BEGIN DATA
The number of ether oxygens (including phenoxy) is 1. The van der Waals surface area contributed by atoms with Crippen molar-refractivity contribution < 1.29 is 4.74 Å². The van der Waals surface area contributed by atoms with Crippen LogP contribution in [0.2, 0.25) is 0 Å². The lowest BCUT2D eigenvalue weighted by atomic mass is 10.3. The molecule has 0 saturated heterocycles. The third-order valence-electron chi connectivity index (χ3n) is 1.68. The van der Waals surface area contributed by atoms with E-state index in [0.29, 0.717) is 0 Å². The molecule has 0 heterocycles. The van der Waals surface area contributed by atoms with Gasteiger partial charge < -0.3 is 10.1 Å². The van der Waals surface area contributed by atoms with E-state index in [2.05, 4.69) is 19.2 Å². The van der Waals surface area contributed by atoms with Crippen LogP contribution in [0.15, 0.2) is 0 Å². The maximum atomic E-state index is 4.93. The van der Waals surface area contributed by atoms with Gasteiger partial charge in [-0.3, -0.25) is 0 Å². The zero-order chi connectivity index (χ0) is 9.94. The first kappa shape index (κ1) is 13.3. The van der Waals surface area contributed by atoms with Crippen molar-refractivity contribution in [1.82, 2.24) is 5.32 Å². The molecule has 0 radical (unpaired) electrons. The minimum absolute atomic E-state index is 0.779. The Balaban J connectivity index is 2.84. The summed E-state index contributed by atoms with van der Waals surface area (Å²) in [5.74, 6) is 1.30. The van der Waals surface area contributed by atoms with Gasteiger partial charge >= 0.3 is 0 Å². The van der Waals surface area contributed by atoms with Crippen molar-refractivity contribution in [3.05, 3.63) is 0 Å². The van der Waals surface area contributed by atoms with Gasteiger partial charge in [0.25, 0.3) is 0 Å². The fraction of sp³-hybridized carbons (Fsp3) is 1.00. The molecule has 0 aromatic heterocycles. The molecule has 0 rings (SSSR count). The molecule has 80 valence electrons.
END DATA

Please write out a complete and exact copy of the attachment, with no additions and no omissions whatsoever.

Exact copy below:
The number of ether oxygens (including phenoxy) is 1. The van der Waals surface area contributed by atoms with Crippen molar-refractivity contribution < 1.29 is 4.74 Å². The van der Waals surface area contributed by atoms with Crippen LogP contribution in [0.2, 0.25) is 0 Å². The lowest BCUT2D eigenvalue weighted by atomic mass is 10.3. The molecule has 0 saturated heterocycles. The third-order valence-electron chi connectivity index (χ3n) is 1.68. The van der Waals surface area contributed by atoms with E-state index in [0.29, 0.717) is 0 Å². The molecule has 0 heterocycles. The van der Waals surface area contributed by atoms with Gasteiger partial charge < -0.3 is 10.1 Å². The van der Waals surface area contributed by atoms with E-state index in [2.05, 4.69) is 19.2 Å². The van der Waals surface area contributed by atoms with Crippen LogP contribution in [0.15, 0.2) is 0 Å². The maximum atomic E-state index is 4.93. The van der Waals surface area contributed by atoms with Gasteiger partial charge in [-0.3, -0.25) is 0 Å². The zero-order chi connectivity index (χ0) is 9.94. The first kappa shape index (κ1) is 13.3. The van der Waals surface area contributed by atoms with Crippen molar-refractivity contribution in [1.82, 2.24) is 5.32 Å². The molecule has 0 radical (unpaired) electrons. The minimum absolute atomic E-state index is 0.779. The Balaban J connectivity index is 2.84. The summed E-state index contributed by atoms with van der Waals surface area (Å²) in [5.74, 6) is 1.30. The van der Waals surface area contributed by atoms with Gasteiger partial charge >= 0.3 is 0 Å². The van der Waals surface area contributed by atoms with Crippen molar-refractivity contribution in [3.05, 3.63) is 0 Å². The van der Waals surface area contributed by atoms with Gasteiger partial charge in [0.25, 0.3) is 0 Å². The fraction of sp³-hybridized carbons (Fsp3) is 1.00. The molecule has 0 aromatic heterocycles. The molecule has 0 rings (SSSR count). The molecule has 80 valence electrons.